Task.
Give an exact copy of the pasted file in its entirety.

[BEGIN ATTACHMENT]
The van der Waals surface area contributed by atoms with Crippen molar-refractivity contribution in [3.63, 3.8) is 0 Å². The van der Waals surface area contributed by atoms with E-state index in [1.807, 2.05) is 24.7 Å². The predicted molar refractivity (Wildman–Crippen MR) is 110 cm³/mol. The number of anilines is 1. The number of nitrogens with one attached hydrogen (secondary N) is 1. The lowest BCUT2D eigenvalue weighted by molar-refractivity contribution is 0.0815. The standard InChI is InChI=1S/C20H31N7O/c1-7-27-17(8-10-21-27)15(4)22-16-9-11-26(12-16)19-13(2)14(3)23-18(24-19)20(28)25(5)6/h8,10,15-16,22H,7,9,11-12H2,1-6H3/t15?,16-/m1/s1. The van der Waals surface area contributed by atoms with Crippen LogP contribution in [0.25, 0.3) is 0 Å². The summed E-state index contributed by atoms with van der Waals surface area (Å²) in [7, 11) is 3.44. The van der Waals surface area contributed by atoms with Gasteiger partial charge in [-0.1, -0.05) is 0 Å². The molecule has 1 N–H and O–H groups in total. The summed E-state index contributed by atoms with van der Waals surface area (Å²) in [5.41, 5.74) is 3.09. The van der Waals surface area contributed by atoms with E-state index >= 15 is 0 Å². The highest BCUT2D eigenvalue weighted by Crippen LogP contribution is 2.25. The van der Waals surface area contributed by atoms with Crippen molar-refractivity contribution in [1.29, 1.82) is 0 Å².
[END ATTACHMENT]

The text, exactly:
The van der Waals surface area contributed by atoms with Crippen molar-refractivity contribution in [3.63, 3.8) is 0 Å². The van der Waals surface area contributed by atoms with E-state index in [1.807, 2.05) is 24.7 Å². The predicted molar refractivity (Wildman–Crippen MR) is 110 cm³/mol. The number of anilines is 1. The number of nitrogens with one attached hydrogen (secondary N) is 1. The lowest BCUT2D eigenvalue weighted by molar-refractivity contribution is 0.0815. The standard InChI is InChI=1S/C20H31N7O/c1-7-27-17(8-10-21-27)15(4)22-16-9-11-26(12-16)19-13(2)14(3)23-18(24-19)20(28)25(5)6/h8,10,15-16,22H,7,9,11-12H2,1-6H3/t15?,16-/m1/s1. The van der Waals surface area contributed by atoms with Crippen LogP contribution in [0.25, 0.3) is 0 Å². The summed E-state index contributed by atoms with van der Waals surface area (Å²) in [7, 11) is 3.44. The van der Waals surface area contributed by atoms with Gasteiger partial charge in [-0.1, -0.05) is 0 Å². The molecule has 1 N–H and O–H groups in total. The summed E-state index contributed by atoms with van der Waals surface area (Å²) in [5.41, 5.74) is 3.09. The van der Waals surface area contributed by atoms with E-state index >= 15 is 0 Å². The highest BCUT2D eigenvalue weighted by Crippen LogP contribution is 2.25. The van der Waals surface area contributed by atoms with Crippen molar-refractivity contribution in [1.29, 1.82) is 0 Å².